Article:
And I feel like it's kind of more similar to the earlier days of webpages where people could right click a site and click view source and then look at the HTML and the css, and kind of see how it was put together. versus, now with a lot of sites, the, the code has been minified or there's build tools involved so that when you look at view source on websites, it just looks crazy and you're not sure what's going on.

So I, I, I feel like wikis in some ways are, kind of closer to the, the spirit of, like the earlier H

T M L sites. Yeah.

[01:13:46] Megan: And the knowledge transfers too. If you've edit, if you've, if you've ever edited Wikipedia, then you know that like open bracket, open bracket, closed bracket. Closed bracket is how you link a page. and that knowledge transfers to admittedly maybe a little bit less so for Leaguepedia, since there, you need to know how all the templates work and there's not so much direct source editing.

it's mostly like clicking the CharInsert prefills. but there's still a lot of cross knowledge transfer, if you've edited one wiki and then change to editing another. And then it goes the other way too. If you edit Leaguepedia, then you want to go at it for the Zelda Wiki, that knowledge will transfer.

[01:14:38] Jeremy: And, and talking about the community and the editors. I, I imagine on Wikipedia, most of the people editing are volunteers. Is it the same with Leaguepedia in your experience?

[01:14:55] Megan: Um, yeah, so I was contracted, uh, or I was not contracted. My LLC was contract and then I subcontracted. Um, it changed a bit over the years, um, as people left. Uh, so at first I subcontracted quite a few people. Um, and then I guess, as you can imagine, as, there was a lot more data entry that had to be done at the start.

And less had to be done later on, as I, expanded the code base so that it was more a single source of truth, and less stuff had to be duplicated. And I guess it was, it probably became a lot more fun too, uh, when you didn't have to edit, enter the same thing multiple times. but, uh, a bunch of people, uh, moved on over the years.

and so by the end I was only subcontracting, three people. Um, and everyone else was volunteer.

[01:15:55] Jeremy: And and the people that you were subcontracting, that was for only data entry, or was that also for the actual code?

[01:16:05] Megan: No, that wasn't for data entry at all. Um, and actually that was for all of my wikis, uh, because I was. Managing like all of the eSports wikis. or one of them was for Call of Duty and Halo, uh, to manage those wikis. One of them was for, uh, just the Call of Duty Wiki. and then one of them was for Leaguepedia to do staff onboarding.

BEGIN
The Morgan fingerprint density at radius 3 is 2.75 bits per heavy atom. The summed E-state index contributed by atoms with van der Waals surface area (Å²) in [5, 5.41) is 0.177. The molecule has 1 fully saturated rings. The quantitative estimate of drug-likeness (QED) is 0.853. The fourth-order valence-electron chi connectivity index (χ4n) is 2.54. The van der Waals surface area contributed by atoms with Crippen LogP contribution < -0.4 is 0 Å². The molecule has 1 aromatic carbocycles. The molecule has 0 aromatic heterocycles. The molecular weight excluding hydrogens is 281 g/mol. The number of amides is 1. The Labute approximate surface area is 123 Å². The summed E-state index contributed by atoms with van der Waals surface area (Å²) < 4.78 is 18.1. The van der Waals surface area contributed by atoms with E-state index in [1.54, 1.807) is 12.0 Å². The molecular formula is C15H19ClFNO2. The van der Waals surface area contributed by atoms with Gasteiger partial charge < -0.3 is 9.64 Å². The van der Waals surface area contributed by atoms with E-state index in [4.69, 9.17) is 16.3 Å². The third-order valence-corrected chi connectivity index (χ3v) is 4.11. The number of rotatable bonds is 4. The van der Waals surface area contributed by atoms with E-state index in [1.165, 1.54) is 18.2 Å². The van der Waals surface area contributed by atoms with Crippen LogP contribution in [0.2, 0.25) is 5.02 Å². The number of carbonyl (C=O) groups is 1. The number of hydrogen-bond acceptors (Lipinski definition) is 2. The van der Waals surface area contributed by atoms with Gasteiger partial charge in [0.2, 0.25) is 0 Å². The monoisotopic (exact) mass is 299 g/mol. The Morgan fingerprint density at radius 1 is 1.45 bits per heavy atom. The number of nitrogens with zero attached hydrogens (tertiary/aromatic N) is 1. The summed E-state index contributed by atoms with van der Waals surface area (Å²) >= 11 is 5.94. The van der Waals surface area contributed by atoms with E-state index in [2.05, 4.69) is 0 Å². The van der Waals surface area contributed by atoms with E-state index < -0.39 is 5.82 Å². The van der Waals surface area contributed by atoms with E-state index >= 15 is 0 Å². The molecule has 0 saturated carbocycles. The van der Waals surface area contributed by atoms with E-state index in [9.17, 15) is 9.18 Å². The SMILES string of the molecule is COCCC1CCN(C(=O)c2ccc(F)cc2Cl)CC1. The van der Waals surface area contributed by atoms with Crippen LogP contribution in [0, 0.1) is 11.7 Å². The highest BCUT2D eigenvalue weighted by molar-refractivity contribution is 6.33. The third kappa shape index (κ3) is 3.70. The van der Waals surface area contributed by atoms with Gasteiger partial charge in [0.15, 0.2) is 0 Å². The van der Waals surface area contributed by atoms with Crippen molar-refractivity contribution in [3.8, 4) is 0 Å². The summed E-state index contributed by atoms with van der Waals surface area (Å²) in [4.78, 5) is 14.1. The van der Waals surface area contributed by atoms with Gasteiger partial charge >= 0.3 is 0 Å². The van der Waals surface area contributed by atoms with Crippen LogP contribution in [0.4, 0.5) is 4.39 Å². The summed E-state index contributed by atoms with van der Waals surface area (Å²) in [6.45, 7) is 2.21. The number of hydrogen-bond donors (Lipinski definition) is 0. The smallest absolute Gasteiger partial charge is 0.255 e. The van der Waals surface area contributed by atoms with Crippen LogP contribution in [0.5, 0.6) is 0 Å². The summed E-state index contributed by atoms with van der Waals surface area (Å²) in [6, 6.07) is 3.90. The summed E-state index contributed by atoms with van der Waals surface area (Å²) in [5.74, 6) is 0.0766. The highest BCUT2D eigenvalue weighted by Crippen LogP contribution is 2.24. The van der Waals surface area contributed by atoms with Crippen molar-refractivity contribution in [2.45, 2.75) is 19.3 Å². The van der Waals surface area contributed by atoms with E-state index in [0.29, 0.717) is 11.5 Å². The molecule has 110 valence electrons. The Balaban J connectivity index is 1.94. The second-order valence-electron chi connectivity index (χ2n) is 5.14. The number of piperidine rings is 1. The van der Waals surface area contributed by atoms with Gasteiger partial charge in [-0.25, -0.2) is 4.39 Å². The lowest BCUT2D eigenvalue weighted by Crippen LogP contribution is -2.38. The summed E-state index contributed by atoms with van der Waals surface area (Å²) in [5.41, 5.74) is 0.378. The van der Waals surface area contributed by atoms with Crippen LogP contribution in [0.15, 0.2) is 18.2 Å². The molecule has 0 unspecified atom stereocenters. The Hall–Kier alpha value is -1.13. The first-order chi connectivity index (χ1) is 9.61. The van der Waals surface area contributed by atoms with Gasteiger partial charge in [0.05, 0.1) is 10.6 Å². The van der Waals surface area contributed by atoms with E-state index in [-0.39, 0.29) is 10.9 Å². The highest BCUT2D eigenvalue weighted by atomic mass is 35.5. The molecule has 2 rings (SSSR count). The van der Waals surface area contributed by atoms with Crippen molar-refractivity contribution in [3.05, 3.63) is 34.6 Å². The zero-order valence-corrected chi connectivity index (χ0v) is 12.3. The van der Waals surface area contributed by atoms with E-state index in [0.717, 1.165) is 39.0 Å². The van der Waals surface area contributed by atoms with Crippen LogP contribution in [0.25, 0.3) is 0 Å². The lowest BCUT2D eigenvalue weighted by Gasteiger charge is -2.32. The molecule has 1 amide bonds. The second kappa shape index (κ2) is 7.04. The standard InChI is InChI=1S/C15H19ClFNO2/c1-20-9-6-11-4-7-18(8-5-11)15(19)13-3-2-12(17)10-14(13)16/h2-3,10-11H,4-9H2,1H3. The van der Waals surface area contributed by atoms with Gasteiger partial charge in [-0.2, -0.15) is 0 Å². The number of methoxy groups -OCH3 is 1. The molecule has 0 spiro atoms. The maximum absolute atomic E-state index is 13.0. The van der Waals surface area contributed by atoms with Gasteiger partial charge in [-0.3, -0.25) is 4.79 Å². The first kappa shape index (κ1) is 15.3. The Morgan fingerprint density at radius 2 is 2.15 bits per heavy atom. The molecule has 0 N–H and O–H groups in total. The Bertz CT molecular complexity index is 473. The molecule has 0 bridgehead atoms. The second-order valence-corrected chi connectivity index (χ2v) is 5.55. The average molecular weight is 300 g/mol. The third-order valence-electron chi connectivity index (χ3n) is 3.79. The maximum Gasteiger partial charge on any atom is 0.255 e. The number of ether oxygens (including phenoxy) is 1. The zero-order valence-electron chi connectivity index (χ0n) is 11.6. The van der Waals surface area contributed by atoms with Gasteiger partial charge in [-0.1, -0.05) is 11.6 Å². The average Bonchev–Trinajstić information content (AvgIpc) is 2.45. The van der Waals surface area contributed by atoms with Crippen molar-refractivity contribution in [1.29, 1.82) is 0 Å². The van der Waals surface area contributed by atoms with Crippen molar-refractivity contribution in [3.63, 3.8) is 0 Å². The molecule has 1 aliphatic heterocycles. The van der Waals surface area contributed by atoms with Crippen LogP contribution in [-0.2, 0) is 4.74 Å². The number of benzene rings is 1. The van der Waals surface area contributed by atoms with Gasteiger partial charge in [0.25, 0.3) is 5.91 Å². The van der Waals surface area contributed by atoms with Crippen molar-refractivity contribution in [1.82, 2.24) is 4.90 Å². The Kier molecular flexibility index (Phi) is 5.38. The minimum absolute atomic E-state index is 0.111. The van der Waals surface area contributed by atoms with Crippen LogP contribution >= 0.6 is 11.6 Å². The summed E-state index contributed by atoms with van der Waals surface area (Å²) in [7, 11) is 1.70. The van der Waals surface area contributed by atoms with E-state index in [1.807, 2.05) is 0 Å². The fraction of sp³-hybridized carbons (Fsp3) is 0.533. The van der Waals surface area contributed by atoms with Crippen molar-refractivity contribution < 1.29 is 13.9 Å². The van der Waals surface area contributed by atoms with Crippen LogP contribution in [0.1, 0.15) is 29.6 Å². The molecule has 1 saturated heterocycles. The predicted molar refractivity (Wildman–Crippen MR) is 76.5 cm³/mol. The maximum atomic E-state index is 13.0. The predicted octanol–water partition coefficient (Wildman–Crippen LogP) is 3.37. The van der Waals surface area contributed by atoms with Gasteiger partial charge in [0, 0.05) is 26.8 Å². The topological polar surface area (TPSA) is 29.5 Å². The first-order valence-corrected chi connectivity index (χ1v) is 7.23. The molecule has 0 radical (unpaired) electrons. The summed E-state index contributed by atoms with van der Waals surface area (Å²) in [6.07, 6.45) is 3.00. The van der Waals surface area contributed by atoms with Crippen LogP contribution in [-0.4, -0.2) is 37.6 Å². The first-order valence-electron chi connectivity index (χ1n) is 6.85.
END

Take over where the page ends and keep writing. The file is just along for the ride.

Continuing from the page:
[01:16:28] Jeremy: okay. So this is, um, this is to help people contribute to all of these wikis. That's, that's what these, these, uh, subcontractors we're focusing on.

[01:16:41] Megan: Yeah,

[01:16:44] Jeremy: I guess that, that makes sense when we've been talking about the complexity, uh, what's behind Leaguepedia, but there's a lot that the editors, it sounds like, have to learn as well to be able to know basically where to go and how to fill everything out and Yeah.

[01:17:08] Megan: So basically, for the major leagues, in League of Legends, um, we required some onboarding before you could cover them because we wanted results entered within like, about one to four minutes. of the game centering, or sorry, of the games ending. Um, so that was like for North America, Korea, China, Europe, and for the, like for some regions, like the really minor ones, like second tier leagues in, like for example the national leagues in Europe, second tier or something, we kind of didn't really care if it was entered immediately.

And so anyone who wanted to enter could just enter, uh, information. So we did want the experience to be easy enough that people could figure it out on their own. and we didn't really, uh, require onboarding for that. There was like a gradation of how much onboarding we required. But typically we tried to give training as much as we could.

Um, it, it was sort of dependent on how fast people expected the results and how available someone was to provide training. so like for Latin America, there was like a lot of people who were available to provide trainings. So even like the more minor leagues, people got training there. for example, But yeah, it was, it was very collaborative.

and a lot of people, a lot of people got involved, so, yeah.

[01:18:50] Jeremy: And in terms of having this expectation of having the results in, in just a few minutes and things like that, is it, where are, are these people volunteers where they would volunteer for a slot and then there was just this expectation? Or how did that work?


[01:19:09] Megan: Yeah. So, um, a lot of people volunteered with us as resume experience to try and get jobs in eSports. Um, and some people just volunteered with us because they wanted to give back to the community because, we're like a really valuable resource for the community. And I mean, without volunteer contribution we wouldn't have existed.